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Our visitor centres are currently closed. Our trails for walking and biking, as well as toilets and car parks, remain open. Plan ahead and enjoy your visit safely.


Where we are

COVID-19 update

All FLS visitor centres are currently closed. Walking and mountain bike trails remain open, as do most toilets and car parks, but do check below for local updates for closures.

We want to ensure your visit is an enjoyable and safe one.

Make sure you follow the Scottish Government’s FACTS advice – helping to protect yourself, your family and your local community, and follow the Scottish Outdoor Access Code helping to keep Scotland beautiful.

A place amongst the pines, with gorgeous views

Glenfinnan, at the head of Loch Shiel, may be best known for its monument and magnificent viaduct, as featured in the popular Harry Potter films.

This is also a great place to watch pinewood wildlife. Look out for darting dragonflies, the oldest and fastest insects in the world, as well as tiny butterflies, secretive otters and soaring golden eagles. A stroll through the ancient Caledonian pines is a chance to discover the wonderful wildlife that thrives alongside the tourists and to enjoy alternative bird’s-eye views of the monument, viaduct and passing steam trains.

Forests around Fort William Guide Map (PDF 6.8MB)

Walking trails


Dragonfly Trail

A gentle wander over the Callop river and along wetlands, where dragonflies and damselflies buzz round the sides of the path.

Gentle slopes with smooth tarmac and gravel sections. Boardwalk and a bridge with moderately steep ramps.

Easy trail grade icon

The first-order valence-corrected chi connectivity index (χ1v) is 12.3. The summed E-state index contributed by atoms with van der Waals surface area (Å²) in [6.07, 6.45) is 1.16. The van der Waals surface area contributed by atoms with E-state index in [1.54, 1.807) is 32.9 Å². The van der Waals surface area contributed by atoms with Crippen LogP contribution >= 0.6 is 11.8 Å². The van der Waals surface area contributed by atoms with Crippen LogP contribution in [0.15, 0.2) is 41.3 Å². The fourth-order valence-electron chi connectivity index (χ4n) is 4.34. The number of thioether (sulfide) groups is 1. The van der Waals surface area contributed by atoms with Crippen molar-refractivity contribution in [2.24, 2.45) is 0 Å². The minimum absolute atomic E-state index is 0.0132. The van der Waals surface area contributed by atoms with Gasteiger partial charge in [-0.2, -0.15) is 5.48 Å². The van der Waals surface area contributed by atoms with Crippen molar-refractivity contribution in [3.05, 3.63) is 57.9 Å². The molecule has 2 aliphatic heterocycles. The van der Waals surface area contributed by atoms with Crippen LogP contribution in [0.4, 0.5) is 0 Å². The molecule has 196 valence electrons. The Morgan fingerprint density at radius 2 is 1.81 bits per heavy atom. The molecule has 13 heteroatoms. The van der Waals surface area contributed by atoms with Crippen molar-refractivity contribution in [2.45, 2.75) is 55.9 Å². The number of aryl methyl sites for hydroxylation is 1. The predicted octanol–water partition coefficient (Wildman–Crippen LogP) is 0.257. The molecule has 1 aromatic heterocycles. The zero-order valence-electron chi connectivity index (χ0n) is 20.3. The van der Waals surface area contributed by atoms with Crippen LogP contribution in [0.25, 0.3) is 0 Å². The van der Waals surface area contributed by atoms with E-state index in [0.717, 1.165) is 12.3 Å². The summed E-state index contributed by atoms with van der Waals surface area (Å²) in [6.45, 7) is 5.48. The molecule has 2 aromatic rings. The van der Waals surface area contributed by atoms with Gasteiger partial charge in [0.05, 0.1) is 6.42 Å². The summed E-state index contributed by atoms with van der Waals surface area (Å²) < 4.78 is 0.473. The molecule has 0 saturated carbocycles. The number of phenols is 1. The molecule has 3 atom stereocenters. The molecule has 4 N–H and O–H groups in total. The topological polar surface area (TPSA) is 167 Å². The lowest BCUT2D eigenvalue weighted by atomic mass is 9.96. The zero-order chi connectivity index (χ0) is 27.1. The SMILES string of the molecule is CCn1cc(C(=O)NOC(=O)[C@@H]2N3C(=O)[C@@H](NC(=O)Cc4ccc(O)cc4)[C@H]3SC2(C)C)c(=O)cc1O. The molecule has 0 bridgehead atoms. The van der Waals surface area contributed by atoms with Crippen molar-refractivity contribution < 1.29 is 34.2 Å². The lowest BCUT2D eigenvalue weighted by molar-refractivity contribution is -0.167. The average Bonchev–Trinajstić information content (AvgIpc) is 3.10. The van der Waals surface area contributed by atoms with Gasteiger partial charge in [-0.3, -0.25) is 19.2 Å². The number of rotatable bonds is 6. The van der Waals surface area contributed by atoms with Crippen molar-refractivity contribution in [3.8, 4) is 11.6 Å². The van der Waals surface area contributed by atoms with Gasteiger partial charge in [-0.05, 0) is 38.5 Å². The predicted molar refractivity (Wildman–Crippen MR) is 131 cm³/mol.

¾ miles / 1.1 km

½ hours


Pinewood Trail

Cross the Callop river and climb the pine-clad knoll of Torran Dubhais. There are great views of Loch Shiel, the monument and the viaduct.

Narrow and steep firm gravel path with tight corners. Includes low stone steps, uneven surfaces and low branches.

Strenuous trail grade icon


Explore Glenfinnan's secret side

Glenfinnan is a popular stop for visitors attracted by the dramatic lochside monument to Bonnie Prince Charlie. The landmark monument commemorates the final Jacobite rising in 1745, Bonnie Prince Charlie’s doomed attempt to take the throne for the Stuart family. The National Trust for Scotland’s Glenfinnan Visitor Centre is the place to find out more about the monument, the prince and the Jacobite cause.

The Glenfinnan Station Museum tells the story of the magnificent viaduct that sweeps around the head of the glen, as well as of the Highland Line, steam trains and the Hogwarts Express of Harry Potter fame.


Facilities & access

Parking (charge)
Parking (charge)

Car parking

The car park at the Glenfinnan Visitor Centre can be very busy.

Stop for a rest

There are toilets and a café at the National Trust for Scotland Visitor Centre, and places to eat and drink in the village of Glenfinnan. There are public toilets, shops and plenty of cafés and restaurants at Fort William.

Getting here

From Fort William take the A830 west for 15½ miles (25 km). Look out for the National Trust for Scotland Visitor Centre at Glenfinnan on your right. 

Using SatNav?

PH37 4LT is the nearest postcode.

Public transport

There is a regular bus service from Fort William to Mallaig that stops at Glenfinnan. Find timetables at Traveline Scotland.

Get directions

Get in touch

Have a question or suggestion for improvement?

0300 067 6650 (option 1)
More contact information

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